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        Behind the Scenes

        Bhara was born in a brothel.

        Bhara was born in a brothel.

        Bhara’s mother was sold into the sex trade as a young girl. Her family lived in poverty and there were not many options for work in her village. When a man came to her village and promised a good job for Bhara’s mother, she was sold into a brothel in Mumbai. It was in this same brothel that she eventually gave birth to and began to raise Bhara.

        After many years in the brothel, Bhara and her mother returned to her home village in search of her father and a safe place to live. She learned that her father had died the previous year of a heart attack and the rest of her family had left in search of work.

        Without a place to live or family to help her, Bhara’s mother felt that she had no other choice but to enter the sex trade again under a pimp. The money she received in her village was far less than she received in Mumbai and under pressure from the pimp to bring in more money, she tried repeatedly to force Bhara into the sex trade too.

        Bhara ran away from home one evening while her mother was at work. She found safety at a community center in a nearby village and with the help of a local NGO, was brought to the Sudara skills-training centers where she is still enrolled. Bhara expects to graduate next year and has plans of becoming a teacher.








        Shop the beautiful cloths she made.

        Recycled Bullet Castings

        Recycled Bullet Castings

        Turning something horrific into art

        I's beautiful and sustainable

        We partner with two different groups in Ethiopia, both creating beautiful jewelry from upcycled artillery. We chose to work with these cooperatives because of their exceptional resiliency and their commitment to fair trade principles, especially environmental stewardship and creating opportunities for marginalized producers.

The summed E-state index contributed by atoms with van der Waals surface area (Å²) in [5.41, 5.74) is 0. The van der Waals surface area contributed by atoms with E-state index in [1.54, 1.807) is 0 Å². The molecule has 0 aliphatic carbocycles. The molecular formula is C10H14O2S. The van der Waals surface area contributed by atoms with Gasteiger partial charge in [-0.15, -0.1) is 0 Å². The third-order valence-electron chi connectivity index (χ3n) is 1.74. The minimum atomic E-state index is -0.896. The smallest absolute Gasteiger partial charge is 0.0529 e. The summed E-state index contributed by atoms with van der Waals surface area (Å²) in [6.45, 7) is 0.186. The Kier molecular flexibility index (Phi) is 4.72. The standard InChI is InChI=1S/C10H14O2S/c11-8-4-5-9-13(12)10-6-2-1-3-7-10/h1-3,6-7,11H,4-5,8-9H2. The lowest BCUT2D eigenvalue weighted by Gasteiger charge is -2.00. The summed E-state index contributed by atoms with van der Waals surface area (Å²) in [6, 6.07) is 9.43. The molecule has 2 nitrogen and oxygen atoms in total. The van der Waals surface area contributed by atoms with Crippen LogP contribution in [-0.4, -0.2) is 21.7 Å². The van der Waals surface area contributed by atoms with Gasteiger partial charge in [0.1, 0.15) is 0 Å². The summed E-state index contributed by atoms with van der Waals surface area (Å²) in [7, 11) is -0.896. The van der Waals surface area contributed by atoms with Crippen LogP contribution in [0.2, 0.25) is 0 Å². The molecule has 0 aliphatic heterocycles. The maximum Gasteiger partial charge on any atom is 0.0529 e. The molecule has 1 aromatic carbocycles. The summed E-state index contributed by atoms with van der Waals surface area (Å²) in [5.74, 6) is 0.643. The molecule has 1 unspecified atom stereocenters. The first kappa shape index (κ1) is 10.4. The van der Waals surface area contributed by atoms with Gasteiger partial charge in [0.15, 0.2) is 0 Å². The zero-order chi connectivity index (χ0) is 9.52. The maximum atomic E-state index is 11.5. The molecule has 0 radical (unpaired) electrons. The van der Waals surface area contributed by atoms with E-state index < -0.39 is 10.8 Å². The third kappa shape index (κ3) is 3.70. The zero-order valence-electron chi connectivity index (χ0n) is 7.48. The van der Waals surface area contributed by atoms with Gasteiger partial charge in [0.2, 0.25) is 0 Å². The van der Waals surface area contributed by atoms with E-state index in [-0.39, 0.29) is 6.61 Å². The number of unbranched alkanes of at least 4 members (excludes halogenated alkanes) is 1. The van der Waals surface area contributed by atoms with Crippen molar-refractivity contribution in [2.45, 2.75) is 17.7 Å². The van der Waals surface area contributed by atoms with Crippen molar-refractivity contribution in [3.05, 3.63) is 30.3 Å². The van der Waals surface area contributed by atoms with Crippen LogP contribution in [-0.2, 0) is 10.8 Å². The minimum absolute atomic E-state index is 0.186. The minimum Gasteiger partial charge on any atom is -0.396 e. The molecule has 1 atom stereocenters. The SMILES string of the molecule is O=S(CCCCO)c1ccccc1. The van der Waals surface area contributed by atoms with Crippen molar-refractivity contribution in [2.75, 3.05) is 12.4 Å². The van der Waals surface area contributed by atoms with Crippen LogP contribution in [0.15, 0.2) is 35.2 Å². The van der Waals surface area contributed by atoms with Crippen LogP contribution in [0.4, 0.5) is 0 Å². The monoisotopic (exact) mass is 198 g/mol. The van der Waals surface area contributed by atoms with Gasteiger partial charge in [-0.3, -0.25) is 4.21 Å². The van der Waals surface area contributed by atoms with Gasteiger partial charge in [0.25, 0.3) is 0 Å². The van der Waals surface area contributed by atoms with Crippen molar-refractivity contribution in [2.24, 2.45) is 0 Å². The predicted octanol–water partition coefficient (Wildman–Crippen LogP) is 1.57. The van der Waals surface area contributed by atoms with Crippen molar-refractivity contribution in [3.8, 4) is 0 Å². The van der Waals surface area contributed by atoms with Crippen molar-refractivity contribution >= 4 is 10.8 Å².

We partner with a cooperative in central Addis Ababa, where women artisans each spend 6 months in (paid) training, learning the trade of jewelry-making. This cooperative provides childcare for the women as well as educational support for each artisan and their children. At this cooperative, in the middle of the day, a well-deserved break for our partners comes in the form of a coffee ceremony. 

        The second cooperative employs many women who, for a variety of reasons, are often considered outcasts of their society. Many of our partners sought refuge near Entoto Mountain, right on the edge of Addis Ababa. This cooperative recruits women living on the mountain to provide skill training, health insurance, and stable jobs. 

        Both cooperatives make jewelry from recycled bullet casings. Bullet casings are gathered by local farmers who then sell them to our artisan partners, who melt them down and pour them into molds. The beads are naturally 100% brass or copper: to create a silver color, the beads are plated. After being broken from the molds, the beads are sanded and polished, then expertly crafted into necklaces, bracelets, and earrings. A magnificent piece of art!


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        Feel the energy of our labradorite bracelet

        Feel the energy of our labradorite bracelet

        Labradorite is said to temper the negativity within ourselves. It is known for its changing colors, so it is no surprise this gemstone is known as a stone of transformation, enhancing strength of will and inner worth. The gemstone labradorite is said to stimulate the throat chakra.

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